The Competition Commission has reached its final decision concerning the terms, conditions and process for the replacement of fines with the undertaking of obligations – i.e. forced actions – for violating competition legislation. In doing so, the watchdog is aiming to accelerate the procedure, particularly since it provides for companies to state their preference to undertake such obligations at any point in the investigation of their case by the monitoring authority.
The Competition Commission will suspend its monitoring of any company that pledges to take specific actions. However, the watchdog notes that it frowns upon allowing enterprises to agree to commit to obligations after having been notified of the penalties against them.
In an effort to dispel any criticism concerning the possible favorable treatment of certain enterprises, the commission has decided to introduce a consultation process with market professionals and consumer associations regarding the proposed obligations. However, this public consultation will only take place when deemed necessary.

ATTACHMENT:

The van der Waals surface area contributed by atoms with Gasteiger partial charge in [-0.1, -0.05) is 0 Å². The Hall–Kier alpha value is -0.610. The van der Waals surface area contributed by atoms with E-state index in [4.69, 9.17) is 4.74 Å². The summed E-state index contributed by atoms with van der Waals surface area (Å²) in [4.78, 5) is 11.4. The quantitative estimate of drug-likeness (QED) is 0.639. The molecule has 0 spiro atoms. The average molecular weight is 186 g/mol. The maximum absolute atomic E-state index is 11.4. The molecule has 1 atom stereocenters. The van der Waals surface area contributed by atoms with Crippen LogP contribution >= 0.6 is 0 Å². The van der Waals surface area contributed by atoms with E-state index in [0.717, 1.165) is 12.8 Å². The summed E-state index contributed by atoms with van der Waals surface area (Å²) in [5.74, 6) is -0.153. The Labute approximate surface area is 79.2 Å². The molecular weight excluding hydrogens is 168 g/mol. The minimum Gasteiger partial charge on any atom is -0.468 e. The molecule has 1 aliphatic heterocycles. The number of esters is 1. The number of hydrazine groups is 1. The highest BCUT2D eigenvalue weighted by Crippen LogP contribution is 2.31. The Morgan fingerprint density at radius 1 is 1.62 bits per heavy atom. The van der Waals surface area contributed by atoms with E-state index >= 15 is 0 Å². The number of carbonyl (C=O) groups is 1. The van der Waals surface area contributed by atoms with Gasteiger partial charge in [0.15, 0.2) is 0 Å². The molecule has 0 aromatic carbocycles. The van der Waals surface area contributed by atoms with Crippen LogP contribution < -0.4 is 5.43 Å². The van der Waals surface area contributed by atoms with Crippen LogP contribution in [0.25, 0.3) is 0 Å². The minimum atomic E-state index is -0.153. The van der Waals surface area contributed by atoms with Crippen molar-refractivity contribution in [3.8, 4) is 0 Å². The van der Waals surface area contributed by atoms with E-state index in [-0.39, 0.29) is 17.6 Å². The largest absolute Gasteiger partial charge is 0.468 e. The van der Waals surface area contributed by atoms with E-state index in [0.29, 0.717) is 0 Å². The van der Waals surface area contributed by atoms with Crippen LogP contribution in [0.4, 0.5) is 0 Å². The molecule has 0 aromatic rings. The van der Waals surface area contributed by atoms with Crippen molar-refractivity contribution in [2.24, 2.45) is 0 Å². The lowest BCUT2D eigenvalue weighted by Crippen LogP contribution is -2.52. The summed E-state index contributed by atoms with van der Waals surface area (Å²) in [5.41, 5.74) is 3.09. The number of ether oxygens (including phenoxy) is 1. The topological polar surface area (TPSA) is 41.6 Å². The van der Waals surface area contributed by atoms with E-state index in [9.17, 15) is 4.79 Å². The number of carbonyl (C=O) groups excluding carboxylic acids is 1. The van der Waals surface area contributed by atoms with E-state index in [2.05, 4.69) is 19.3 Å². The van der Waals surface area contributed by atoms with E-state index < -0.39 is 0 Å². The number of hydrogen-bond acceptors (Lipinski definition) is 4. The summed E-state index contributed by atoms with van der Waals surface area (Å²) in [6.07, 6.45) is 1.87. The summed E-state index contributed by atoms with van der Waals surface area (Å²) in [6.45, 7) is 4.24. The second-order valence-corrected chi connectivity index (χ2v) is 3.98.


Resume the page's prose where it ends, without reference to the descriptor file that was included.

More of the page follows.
The option of forced actions will not be allowed in cases of price fixing, tender manipulation, output reduction, the application of quotas and distribution of purchases. The replacement of fines or other sanctions with the undertaking of obligations will also be forbidden in serious instances of abuse of dominant market position.
The commission will reserve the right to restart an investigation into companies that submit incorrect or misleading information or fail to implement the obligations they have undertaken. It will then be able to impose fines on them.